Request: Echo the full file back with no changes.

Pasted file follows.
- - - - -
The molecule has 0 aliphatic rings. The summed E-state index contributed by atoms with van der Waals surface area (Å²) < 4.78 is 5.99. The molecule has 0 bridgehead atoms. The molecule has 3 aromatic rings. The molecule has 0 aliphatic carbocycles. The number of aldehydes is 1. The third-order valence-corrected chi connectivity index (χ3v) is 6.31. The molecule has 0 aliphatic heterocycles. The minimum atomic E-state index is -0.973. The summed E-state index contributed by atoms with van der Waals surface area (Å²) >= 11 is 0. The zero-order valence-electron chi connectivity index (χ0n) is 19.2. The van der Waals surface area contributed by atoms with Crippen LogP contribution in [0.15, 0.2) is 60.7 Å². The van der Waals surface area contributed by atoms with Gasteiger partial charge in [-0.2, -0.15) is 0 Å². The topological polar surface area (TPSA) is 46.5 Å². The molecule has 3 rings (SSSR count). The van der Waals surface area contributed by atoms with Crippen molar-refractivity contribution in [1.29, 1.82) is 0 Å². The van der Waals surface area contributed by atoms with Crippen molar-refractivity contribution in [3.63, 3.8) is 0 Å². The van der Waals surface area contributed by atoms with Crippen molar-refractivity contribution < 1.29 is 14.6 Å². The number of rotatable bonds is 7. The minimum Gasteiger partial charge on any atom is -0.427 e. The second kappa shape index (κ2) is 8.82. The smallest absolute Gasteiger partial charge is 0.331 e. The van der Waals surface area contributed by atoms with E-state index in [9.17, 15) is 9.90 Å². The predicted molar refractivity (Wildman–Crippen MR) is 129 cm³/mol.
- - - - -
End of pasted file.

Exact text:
The molecule has 0 aliphatic rings. The summed E-state index contributed by atoms with van der Waals surface area (Å²) < 4.78 is 5.99. The molecule has 0 bridgehead atoms. The molecule has 3 aromatic rings. The molecule has 0 aliphatic carbocycles. The number of aldehydes is 1. The third-order valence-corrected chi connectivity index (χ3v) is 6.31. The molecule has 0 aliphatic heterocycles. The minimum atomic E-state index is -0.973. The summed E-state index contributed by atoms with van der Waals surface area (Å²) >= 11 is 0. The zero-order valence-electron chi connectivity index (χ0n) is 19.2. The van der Waals surface area contributed by atoms with Crippen LogP contribution in [0.15, 0.2) is 60.7 Å². The van der Waals surface area contributed by atoms with Gasteiger partial charge in [-0.2, -0.15) is 0 Å². The topological polar surface area (TPSA) is 46.5 Å². The molecule has 3 rings (SSSR count). The van der Waals surface area contributed by atoms with Crippen molar-refractivity contribution in [1.29, 1.82) is 0 Å². The van der Waals surface area contributed by atoms with Crippen molar-refractivity contribution in [3.63, 3.8) is 0 Å². The van der Waals surface area contributed by atoms with Crippen molar-refractivity contribution < 1.29 is 14.6 Å². The number of rotatable bonds is 7. The minimum Gasteiger partial charge on any atom is -0.427 e. The second kappa shape index (κ2) is 8.82. The smallest absolute Gasteiger partial charge is 0.331 e. The van der Waals surface area contributed by atoms with E-state index in [9.17, 15) is 9.90 Å². The predicted molar refractivity (Wildman–Crippen MR) is 129 cm³/mol.